# -*-perl-*-
#
# Copyright (c) 1996-1998 Kevin Johnson <kjj@pobox.com>.
#
# All rights reserved. This program is free software; you can
# redistribute it and/or modify it under the same terms as Perl
# itself.
#
# $Id: Folder.pm,v 1.7 1998/04/05 17:21:53 kjj Exp $

require 5.00397;

package Mail::Folder;
use strict;
use Carp;
use vars qw($VERSION %folder_types $DefaultEmptyFileFormat);
use MIME::Head;
use MIME::Parser;

$VERSION = "0.07";

=head1 NAME

Mail::Folder - A folder-independant interface to email folders.

=head1 SYNOPSIS

C<use Mail::Folder;>

=head1 DESCRIPTION

This base class, and companion subclasses provide an object-oriented
interface to email folders independant of the underlying folder
implementation.

B<WARNING: This code is in alpha release. Expect the interface to change.>

The following folder interfaces are provided with this package:

=over 4

=item Mail::Folder::Mbox

Ye olde standard mailbox format.

=item Mail::Folder::Maildir

An interface to maildir (a la qmail) folders.  This is a very
interesting folder format.  It is 'missing' some of the nicer features
that some other folder interfaces have (like the message sequences in
MH), but is probably one of the more resilient folder formats around.

=item Mail::Folder::Emaul

Emaul is a folder interfaces of my own design (in the loosest sense of
the word C<:-\)>).  It is vaguely similar to MH.  I wrote it to flesh
out earlier versions of the C<Mail::Folder> package.

=item Mail::Folder::NNTP

This is the beginnings of an interface to NNTP.  Some of the
C<Mail::Folder> methods are not implemented yet, and no regression
tests have been written.

=back

Here is a snippet of code that retrieves the third message from a
mythical emaul folder and outputs it to stdout:

  use Mail::Folder::Emaul;

  $folder = new Mail::Folder('emaul', "mythicalfolder");
  $message = $folder->get_message(3);
  $message->print(\*STDOUT);
  $folder->close;

=head1 METHODS

=cut

%folder_types = ();
$DefaultEmptyFileFormat = 'mbox';

###############################################################################

=head2 new($foldertype [, %options])

=head2 new($foldertype, $folder_name [, %options])

Create a new, empty C<Mail::Folder> object of the specified folder
type.  If C<$folder_name> is specified, then the C<open> method is
automatically called with that argument.

If C<$foldertype> is C<'AUTODETECT'> then the foldertype is deduced by
querying each registered foldertype for a match.

Options are specified as hash items using key and value pairs.

The following options are currently built-in:

=over 2

=item * Create

If set, C<open> creates the folder if it does not already exist.

=item * Content-Length

If set, the Content-Length header field is automatically created or
updated by the C<append_message> and C<update_message> methods.

=item * DotLock

If set and appropriate for the folder interface, the folder interface
uses the 'C<.lock>' style of folder locking.  Currently, this is only
used by the mbox interface - please refer to the documentation for the
mbox interface for more information.  This mechanism will probably be
replaced with something more generalized in the future.

=item * Flock

If set and appropriate for the folder interface, the folder interface
uses the C<flock> style of folder locking.  Currently this is only
used by the mbox interface - please refer to the documentation for the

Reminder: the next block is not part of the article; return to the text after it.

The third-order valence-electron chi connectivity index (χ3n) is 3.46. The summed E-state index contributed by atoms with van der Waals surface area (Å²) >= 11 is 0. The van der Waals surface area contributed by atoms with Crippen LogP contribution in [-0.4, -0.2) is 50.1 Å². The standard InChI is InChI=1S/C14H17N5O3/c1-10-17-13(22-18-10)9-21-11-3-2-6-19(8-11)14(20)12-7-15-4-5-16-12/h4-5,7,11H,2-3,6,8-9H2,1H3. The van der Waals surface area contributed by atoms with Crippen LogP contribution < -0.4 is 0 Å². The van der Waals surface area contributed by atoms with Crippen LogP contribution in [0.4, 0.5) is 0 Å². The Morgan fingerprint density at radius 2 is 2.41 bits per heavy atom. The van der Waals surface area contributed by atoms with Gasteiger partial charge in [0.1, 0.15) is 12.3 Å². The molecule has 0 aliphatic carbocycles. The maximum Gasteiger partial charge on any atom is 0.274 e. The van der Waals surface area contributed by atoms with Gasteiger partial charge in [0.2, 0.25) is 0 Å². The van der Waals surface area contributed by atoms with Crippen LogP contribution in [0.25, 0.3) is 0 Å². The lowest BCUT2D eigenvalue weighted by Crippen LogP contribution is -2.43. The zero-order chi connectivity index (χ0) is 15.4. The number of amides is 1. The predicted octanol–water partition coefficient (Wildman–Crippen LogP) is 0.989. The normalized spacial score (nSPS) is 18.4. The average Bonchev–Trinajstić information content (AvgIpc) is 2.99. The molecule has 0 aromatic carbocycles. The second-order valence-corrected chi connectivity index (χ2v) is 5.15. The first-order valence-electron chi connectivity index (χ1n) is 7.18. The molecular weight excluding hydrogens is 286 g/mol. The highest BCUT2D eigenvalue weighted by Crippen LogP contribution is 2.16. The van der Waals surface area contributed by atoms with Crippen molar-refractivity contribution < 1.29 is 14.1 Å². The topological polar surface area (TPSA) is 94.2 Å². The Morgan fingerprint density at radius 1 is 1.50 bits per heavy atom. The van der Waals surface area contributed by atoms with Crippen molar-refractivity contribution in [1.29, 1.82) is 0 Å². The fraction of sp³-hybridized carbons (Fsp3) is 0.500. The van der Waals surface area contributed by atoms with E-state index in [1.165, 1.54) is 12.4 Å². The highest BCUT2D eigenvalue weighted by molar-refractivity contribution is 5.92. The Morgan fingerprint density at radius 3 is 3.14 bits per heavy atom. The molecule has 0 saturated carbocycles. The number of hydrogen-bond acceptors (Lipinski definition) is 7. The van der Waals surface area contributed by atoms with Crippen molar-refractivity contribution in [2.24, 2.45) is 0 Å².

mbox interface for more information.  This mechanism will probably be
replaced with something more generalized in the future.

=item * NFSLock

If set and appropriate for the folder interface, the folder interface
takes extra measures necessary to deal with folder locking across NFS.
These special measure typically consist of constructing lock files in
a special manner that is more immune to the atomicity problems that
NFS has when creating a lock file.  Use of this option generally
requires the ability to use long filenames on the NFS server in
question.

=item * NotMUA

If the option is set, the folder interface still makes updates like
deletes and appends, and the like, but does not save the message
labels or the current message indicator.

If the option is not set (the default), the folder interface saves the
persistant labels and the current message indicator as appropriate for
the folder interface.

The default setting is designed for the types of updates to the state
of mail mssages that a mail user agent typically makes.  Programmatic
updates to folders might be better served to turn the option off so
labels like 'seen' aren't inadvertantly set and saved when they really
shouldn't be.

=item * Timeout

If this options is set, the folder interface uses it to override any
default value for C<Timeout>.  For folder interfaces doing network
communications it is used to specify the maximum amount of time, in
seconds, to wait for a response from the server.  For folder
interfaces doing local file locking it is used to specify the maximum
amount of time, in seconds, to wait for a lock to be acquired.  For
the C<maildir> interface it is, of course, meaningless C<:-)>.

=item * DefaultFolderType

If the C<Create> option is set and C<AUTODETECT> is being used to
determine the folder type, this option is used to determine what type
of folder to create.

=back

=cut

sub new {
  my $class  = shift;
  my $type = shift;
  my $folder;
  my %options;

  if ($#_ != -1) {
    $folder = shift if (!($#_ % 2));
    %options = @_;
  }

  my $concrete;
  my $self;

  # error handling for this chunk of code needs to be better thought out.
  # actually, the open method is really the place to specify what type of
  # folder it is.
  if ($type eq 'AUTODETECT') {
    defined($folder)
      or croak("can't AUTODETECT without being provided a foldername: $!\n");